Combined drainage of subperiosteal orbital abscess complicating ethmoiditis

A 4 year-old boy presented to our tertiary center with acute left ethmoiditis and a subperiosteal orbital abscess. He presented with exophtalmia but had no visual impairment or limitation of ocular mobility.

CT-scan found a 8 mm large subperiosteal orbital abscess with no further complications.

Surgery was decided using a combined approach to drain the abscess and to obtain a bacterial sample: first external (incision in the inner canthus area) and then endonasal (functional endoscopic sinus surgery – FESS) to open the middle meatus and ethmoid.

External approach: 10 mm incision in the inner canthus region, elevation of the lamina papyracea periosteum until the abscess was reached. Rubber drain was put in place for irrigation.

Endonasal approach: after careful CT-scan examination, endonasal surgery was performed with a 30° rigid endoscope. The middle turbinate was medialised to expose the middle meatus, uncinectomy and antrostomy followed by anterior and posterior ethmoidectomy was performed.

Antibiotics were given intravenously for 5 days and saline irrigation on the drain was performed during 2 days. Patient was discharged after 5 days.

- External drainage: 10 mm cutaneous incision in the inner canthus area. The lamina papyracea periosteum is elevated to reach the abscess. A rubber Delbet corrugated drain (Peters Surgical, Bobigny, France) is left in the abscess during two days for irrigation (saline irrigation). - Endonasal drainage: Opening of the ipsilateral ethmoidal cells by transnasal endoscopic approach, using a 30° rigid endoscope. The extent of the ethmoidectomy can vary from one surgeon to the other. In this video anterior and posterior ethmoid was opened. The surgery may be limited to the opening of the anterior ethmoidal cells and of the bulla, until a flow of pus appears. Also, direct exposure of the abscess through a small opening of the lamina papyracea can be achieved. - Surgeons may choose either an external or endonasal approach, or a combined technique as in this video can be preferred. The literature has not shown any significant difference of failure rates between endoscopic, external or combined approaches.
The indications for surgical drainage in our department are the following: - abscess width > 5 mm; - absence of improvement in signs and symptoms after 48–72 h of intravenous antibiotics; - severe clinical complications such as epidural empyema, loss of visual acuity or cavernous sinus thrombophlebitis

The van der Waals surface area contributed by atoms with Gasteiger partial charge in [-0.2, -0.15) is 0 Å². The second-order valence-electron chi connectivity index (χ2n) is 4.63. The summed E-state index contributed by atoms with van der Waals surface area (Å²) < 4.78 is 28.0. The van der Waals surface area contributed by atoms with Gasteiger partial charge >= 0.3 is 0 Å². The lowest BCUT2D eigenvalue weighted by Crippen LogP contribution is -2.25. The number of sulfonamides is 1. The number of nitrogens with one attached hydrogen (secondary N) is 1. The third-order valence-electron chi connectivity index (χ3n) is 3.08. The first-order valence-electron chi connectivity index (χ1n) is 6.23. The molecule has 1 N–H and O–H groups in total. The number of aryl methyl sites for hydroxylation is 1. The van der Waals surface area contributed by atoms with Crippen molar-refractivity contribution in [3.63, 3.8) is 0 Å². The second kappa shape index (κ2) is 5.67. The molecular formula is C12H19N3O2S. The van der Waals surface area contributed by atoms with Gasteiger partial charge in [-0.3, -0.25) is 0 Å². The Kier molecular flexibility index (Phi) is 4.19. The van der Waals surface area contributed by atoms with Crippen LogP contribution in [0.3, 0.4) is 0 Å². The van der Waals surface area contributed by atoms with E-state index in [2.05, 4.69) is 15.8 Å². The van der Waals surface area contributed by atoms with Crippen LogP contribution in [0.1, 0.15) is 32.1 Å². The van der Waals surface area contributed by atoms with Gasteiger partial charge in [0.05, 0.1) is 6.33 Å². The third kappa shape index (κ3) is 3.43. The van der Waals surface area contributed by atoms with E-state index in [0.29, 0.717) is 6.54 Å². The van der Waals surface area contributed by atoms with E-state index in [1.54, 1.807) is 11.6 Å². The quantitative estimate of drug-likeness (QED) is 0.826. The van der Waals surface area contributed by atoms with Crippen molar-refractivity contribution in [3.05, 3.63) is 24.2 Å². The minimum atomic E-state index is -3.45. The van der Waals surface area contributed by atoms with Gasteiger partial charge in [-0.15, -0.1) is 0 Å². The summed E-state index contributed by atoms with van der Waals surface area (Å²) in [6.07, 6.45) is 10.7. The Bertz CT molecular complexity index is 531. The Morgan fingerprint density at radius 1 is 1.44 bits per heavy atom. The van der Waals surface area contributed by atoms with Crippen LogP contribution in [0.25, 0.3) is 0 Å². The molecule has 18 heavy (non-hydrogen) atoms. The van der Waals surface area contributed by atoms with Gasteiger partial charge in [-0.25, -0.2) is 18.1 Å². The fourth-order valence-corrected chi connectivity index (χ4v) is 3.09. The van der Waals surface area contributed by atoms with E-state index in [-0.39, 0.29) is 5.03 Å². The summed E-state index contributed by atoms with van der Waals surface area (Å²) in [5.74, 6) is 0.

- Standard instruments for the external approach and rubber Delbet corrugated drain (Peters Surgical, Bobigny, France). - Standard functional endoscopic sinus surgery (FESS) instruments and 30° rigid endoscope for endonasal approach.
- Clinical examination of the patient especially concerning the eye (exophtalmia, visual acuity, ocular mobility, pupillary reflex) - Study of CT-scan: . measurement of abscess width (drainage if > 5 mm) . Other ethmoiditis complications (subdural abscess, etc.) . FESS anatomical landmarks (see here-after)
As in any FESS, endonasal anatomical landmarks must be noted on the CT-scan. This pathology mostly concerns young children, therefore the development of the different sinuses must be explored. Insertion of the uncinate process and inferior turbinate must be noted. Position of the orbit and anterior skull base in relation to the maxillary and ethmoid sinus must be examined.
- Advantages: Drainage of the abscess is necessary for healing. - Disadvantages: External approach: scar Endonasal approach: risks due to FESS (anterior skull base, orbit) in an inflammatory environnement, requires experience.
- External approach: Risks and complications are rare if the elevator is correctly positioned against the bone. - Endonasal approach: Risks are those of any FESS: anterior skull base breach, orbit and bleeding. In inexperienced hands, the drainage can be insufficient requiring a second procedure. Overall, the main risk is failure which is why a combined approach may be preferred.
None to declare.
- Rubin F., Pierrot S., Lebreton M., Contencin P. et Couloigner V. (2013) Drainage of subperiosteal orbital abscesses complicating pediatric ethmoiditis: Comparison between external and transnasal approaches. International Journal of Pediatric Otorhinolaryngology 77:796-802. - Coudert A., Ayari-Khalfallah S., Suy P. et Truy E. (2018) Microbiology and antibiotic therapy of subperiosteal orbital abscess in children with acute ethmoiditis. Int J Pediatr Otorhinolaryngol 106:91-95.

Review Combined drainage of subperiosteal orbital abscess complicating ethmoiditis.

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